Michigan Trump backers attempted 11 voting breaches — and a mysterious “third party” seized machines

Trump supporters have now been busted in at least 17 attempted voting system breaches nationwide

By Igor Derysh

Deputy Politics Editor

Published June 7, 2022 9:27AM (EDT)

Founder and CEO of My Pillow, conservative political activist and conspiracy theorist Mike Lindell listens to former U.S. President Donald Trump addresses supporters during a "Save America" rally. (Chip Somodevilla/Getty Images)
Founder and CEO of My Pillow, conservative political activist and conspiracy theorist Mike Lindell listens to former U.S. President Donald Trump addresses supporters during a "Save America" rally. (Chip Somodevilla/Getty Images)

Investigations by Michigan authorities have uncovered 11 attempts to breach voting systems by supporters of former President Donald Trump, including one by an unidentified "third party" that seized vote-counting machines for weeks.

State police documents obtained by Reuters reveal a widening investigation into Trump supporters' efforts to prove his baseless claims of widespread fraud even after a Republican-led legislative committee and numerous audits found no evidence. State police have obtained warrants to seize voting equipment and records in at least three towns and one county in the last six weeks as the probe heats up. Authorities have uncovered 11 incidents in which Trump supporters "gained or attempted to gain unauthorized access to voting equipment," according to the report. That brings the nationwide total of breach attempts to at least 17 after Reuters previously identified six others in four other states.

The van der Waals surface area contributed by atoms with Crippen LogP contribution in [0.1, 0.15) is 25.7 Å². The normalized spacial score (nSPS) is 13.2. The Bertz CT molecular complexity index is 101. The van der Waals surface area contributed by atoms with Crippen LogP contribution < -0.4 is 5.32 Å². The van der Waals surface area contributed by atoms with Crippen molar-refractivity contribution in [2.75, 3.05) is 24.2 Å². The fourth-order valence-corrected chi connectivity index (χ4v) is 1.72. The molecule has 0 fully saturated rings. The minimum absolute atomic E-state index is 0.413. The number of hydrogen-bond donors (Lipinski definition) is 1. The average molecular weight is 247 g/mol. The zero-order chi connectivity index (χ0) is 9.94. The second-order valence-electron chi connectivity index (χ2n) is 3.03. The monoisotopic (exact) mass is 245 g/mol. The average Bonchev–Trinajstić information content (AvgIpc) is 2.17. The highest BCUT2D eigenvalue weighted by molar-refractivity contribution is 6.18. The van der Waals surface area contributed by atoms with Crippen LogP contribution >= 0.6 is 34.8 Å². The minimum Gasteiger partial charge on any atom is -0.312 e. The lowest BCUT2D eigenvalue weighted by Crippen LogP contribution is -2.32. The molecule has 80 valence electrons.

In one case in Roscommon County, a Richfield Township official admitted that he gave two vote-counting machines to an unauthorized and unidentified "third party," who held on to the machines for several weeks early last year.

Michigan Secretary of State Jocelyn Benson, a Democrat, said in February that unauthorized individuals "gained inappropriate access to tabulation machines and data drives" used in the county. State police found that security seals on one machine suggested it was tampered with. The township was forced to buy new vote tabulators as a result of the breach.